Facing a hostile population, the U.S.
military policed Iraqi cities and villages with a heavy hand. Scores of
Iraqis were killed as they protested against the occupation. Journalists
were gunned down as they covered U.S. military operations. Others -- who
were simply in the wrong place at the wrong time -- were shot at
military checkpoints or when soldiers raided their neighborhoods.
The U.S. occupation of Iraq followed the familiar path of previous
colonial adventures. Iraqis organized armed resistance and the U.S.
military took increasingly harsh punitive measures against the
population, inspiring fear and indignation.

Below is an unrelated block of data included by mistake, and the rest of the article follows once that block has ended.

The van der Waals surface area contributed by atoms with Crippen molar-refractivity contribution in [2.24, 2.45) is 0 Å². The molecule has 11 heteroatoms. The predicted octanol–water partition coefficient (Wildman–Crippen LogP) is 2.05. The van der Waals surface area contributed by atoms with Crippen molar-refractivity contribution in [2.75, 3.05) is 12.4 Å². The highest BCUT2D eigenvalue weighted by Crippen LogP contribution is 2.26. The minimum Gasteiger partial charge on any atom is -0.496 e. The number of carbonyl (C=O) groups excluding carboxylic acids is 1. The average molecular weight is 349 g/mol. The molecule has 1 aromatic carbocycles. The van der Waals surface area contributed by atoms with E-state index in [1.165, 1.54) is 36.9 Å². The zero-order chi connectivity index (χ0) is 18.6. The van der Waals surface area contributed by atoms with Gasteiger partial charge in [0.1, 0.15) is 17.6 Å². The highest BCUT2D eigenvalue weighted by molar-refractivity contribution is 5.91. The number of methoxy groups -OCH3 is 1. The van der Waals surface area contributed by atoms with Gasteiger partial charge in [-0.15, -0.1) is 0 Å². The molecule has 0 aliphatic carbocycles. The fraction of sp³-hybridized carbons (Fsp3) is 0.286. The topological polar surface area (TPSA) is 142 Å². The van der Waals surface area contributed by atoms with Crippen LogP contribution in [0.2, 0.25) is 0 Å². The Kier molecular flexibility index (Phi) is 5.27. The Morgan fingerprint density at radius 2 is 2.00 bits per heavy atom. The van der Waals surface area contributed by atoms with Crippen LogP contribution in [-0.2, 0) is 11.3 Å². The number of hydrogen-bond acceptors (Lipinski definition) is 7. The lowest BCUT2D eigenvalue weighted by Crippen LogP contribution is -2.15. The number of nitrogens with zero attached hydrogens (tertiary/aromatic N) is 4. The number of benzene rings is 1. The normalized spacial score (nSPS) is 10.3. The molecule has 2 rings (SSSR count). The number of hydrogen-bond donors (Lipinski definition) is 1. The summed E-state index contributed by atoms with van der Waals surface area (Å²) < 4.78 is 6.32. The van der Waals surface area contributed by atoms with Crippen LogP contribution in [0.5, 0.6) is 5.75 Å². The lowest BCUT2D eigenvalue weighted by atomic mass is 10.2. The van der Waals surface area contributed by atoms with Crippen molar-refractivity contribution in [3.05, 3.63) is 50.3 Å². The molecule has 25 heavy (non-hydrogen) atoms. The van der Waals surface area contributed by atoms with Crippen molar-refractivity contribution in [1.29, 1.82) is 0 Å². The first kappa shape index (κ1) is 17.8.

As U.S. soldiers and Iraqis died in daily battles, Bush's response was
swaggering cowboy rhetoric.
"There are some who feel like ... they can attack us there. My answer is
-- bring them on!" -- George W. Bush, Washington, D.C., July 2003.
I wonder if he'd like to do guard duty here in Baghdad.
As resistance grew, American commanders became increasingly frustrated
and aggressive. After four U.S. military contractors were brutally
killed in Falluja, the U.S. took revenge. Hundreds of residents were
killed as densely-packed neighborhoods were shelled by tanks and bombed
and strafed by warplanes and helicopters. The siege of Falluja only
incited wider opposition throughout Iraq to U.S. occupation 
By spring 2004, it was clear that Bush's grandiose plans had collapsed.
The vast majority of Iraqis wanted the U.S. out, and they wanted nothing
to do with any politicians associated with Washington.
"They don't want us here and we don't want to be here." -- Unidentified
American soldier in Baghdad. 
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